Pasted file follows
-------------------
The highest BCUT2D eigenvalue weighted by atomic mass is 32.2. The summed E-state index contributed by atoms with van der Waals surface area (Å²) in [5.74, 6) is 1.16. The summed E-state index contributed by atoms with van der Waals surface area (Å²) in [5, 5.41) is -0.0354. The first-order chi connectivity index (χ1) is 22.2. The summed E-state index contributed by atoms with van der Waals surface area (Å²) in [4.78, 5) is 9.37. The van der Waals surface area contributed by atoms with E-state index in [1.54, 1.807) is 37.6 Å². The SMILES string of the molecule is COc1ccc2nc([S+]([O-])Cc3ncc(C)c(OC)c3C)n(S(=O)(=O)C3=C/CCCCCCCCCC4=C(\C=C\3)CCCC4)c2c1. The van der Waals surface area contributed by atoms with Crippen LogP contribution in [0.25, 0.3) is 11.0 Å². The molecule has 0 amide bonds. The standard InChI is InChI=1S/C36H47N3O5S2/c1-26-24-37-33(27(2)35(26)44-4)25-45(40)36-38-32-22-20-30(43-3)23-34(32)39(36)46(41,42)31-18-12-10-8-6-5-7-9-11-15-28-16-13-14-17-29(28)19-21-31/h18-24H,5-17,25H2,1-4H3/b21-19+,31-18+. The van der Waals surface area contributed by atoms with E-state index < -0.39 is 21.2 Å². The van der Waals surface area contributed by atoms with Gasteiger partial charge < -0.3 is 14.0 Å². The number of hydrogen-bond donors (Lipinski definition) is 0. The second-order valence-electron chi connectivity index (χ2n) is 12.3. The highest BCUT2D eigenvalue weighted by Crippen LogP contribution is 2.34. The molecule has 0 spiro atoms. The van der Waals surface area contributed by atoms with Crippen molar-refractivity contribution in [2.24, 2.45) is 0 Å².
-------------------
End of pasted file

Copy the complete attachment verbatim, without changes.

The highest BCUT2D eigenvalue weighted by atomic mass is 32.2. The summed E-state index contributed by atoms with van der Waals surface area (Å²) in [5.74, 6) is 1.16. The summed E-state index contributed by atoms with van der Waals surface area (Å²) in [5, 5.41) is -0.0354. The first-order chi connectivity index (χ1) is 22.2. The summed E-state index contributed by atoms with van der Waals surface area (Å²) in [4.78, 5) is 9.37. The van der Waals surface area contributed by atoms with E-state index in [1.54, 1.807) is 37.6 Å². The SMILES string of the molecule is COc1ccc2nc([S+]([O-])Cc3ncc(C)c(OC)c3C)n(S(=O)(=O)C3=C/CCCCCCCCCC4=C(\C=C\3)CCCC4)c2c1. The van der Waals surface area contributed by atoms with Crippen LogP contribution in [0.25, 0.3) is 11.0 Å². The molecule has 0 amide bonds. The standard InChI is InChI=1S/C36H47N3O5S2/c1-26-24-37-33(27(2)35(26)44-4)25-45(40)36-38-32-22-20-30(43-3)23-34(32)39(36)46(41,42)31-18-12-10-8-6-5-7-9-11-15-28-16-13-14-17-29(28)19-21-31/h18-24H,5-17,25H2,1-4H3/b21-19+,31-18+. The van der Waals surface area contributed by atoms with E-state index < -0.39 is 21.2 Å². The van der Waals surface area contributed by atoms with Gasteiger partial charge < -0.3 is 14.0 Å². The number of hydrogen-bond donors (Lipinski definition) is 0. The second-order valence-electron chi connectivity index (χ2n) is 12.3. The highest BCUT2D eigenvalue weighted by Crippen LogP contribution is 2.34. The molecule has 0 spiro atoms. The van der Waals surface area contributed by atoms with Crippen molar-refractivity contribution in [2.24, 2.45) is 0 Å².